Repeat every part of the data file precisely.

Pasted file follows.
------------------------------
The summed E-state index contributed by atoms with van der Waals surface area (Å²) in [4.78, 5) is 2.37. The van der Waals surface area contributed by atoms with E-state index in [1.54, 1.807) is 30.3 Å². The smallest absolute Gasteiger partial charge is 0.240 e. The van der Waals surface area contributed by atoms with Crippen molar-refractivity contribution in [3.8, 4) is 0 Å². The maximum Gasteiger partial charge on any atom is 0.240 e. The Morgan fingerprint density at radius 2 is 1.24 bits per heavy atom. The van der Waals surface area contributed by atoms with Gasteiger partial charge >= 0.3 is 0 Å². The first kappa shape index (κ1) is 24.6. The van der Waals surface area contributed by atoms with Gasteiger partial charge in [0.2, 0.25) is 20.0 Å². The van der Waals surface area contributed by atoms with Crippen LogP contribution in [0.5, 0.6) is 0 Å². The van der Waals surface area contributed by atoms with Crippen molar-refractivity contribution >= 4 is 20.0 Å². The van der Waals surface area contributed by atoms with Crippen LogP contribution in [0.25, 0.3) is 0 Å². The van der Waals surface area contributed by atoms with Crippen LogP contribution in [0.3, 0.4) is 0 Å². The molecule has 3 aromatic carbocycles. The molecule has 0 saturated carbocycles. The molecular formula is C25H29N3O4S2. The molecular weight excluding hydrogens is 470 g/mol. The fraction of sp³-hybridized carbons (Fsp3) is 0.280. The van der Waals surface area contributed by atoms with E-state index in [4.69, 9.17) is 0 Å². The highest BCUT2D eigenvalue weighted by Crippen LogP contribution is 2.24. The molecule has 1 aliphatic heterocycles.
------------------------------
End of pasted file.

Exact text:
The summed E-state index contributed by atoms with van der Waals surface area (Å²) in [4.78, 5) is 2.37. The van der Waals surface area contributed by atoms with E-state index in [1.54, 1.807) is 30.3 Å². The smallest absolute Gasteiger partial charge is 0.240 e. The van der Waals surface area contributed by atoms with Crippen molar-refractivity contribution in [3.8, 4) is 0 Å². The maximum Gasteiger partial charge on any atom is 0.240 e. The Morgan fingerprint density at radius 2 is 1.24 bits per heavy atom. The van der Waals surface area contributed by atoms with Gasteiger partial charge >= 0.3 is 0 Å². The first kappa shape index (κ1) is 24.6. The van der Waals surface area contributed by atoms with Gasteiger partial charge in [0.2, 0.25) is 20.0 Å². The van der Waals surface area contributed by atoms with Crippen LogP contribution in [0.5, 0.6) is 0 Å². The van der Waals surface area contributed by atoms with Crippen molar-refractivity contribution >= 4 is 20.0 Å². The van der Waals surface area contributed by atoms with Crippen LogP contribution in [0.25, 0.3) is 0 Å². The van der Waals surface area contributed by atoms with Crippen LogP contribution in [0.3, 0.4) is 0 Å². The molecule has 3 aromatic carbocycles. The molecule has 0 saturated carbocycles. The molecular formula is C25H29N3O4S2. The molecular weight excluding hydrogens is 470 g/mol. The fraction of sp³-hybridized carbons (Fsp3) is 0.280. The van der Waals surface area contributed by atoms with E-state index in [4.69, 9.17) is 0 Å². The highest BCUT2D eigenvalue weighted by Crippen LogP contribution is 2.24. The molecule has 1 aliphatic heterocycles.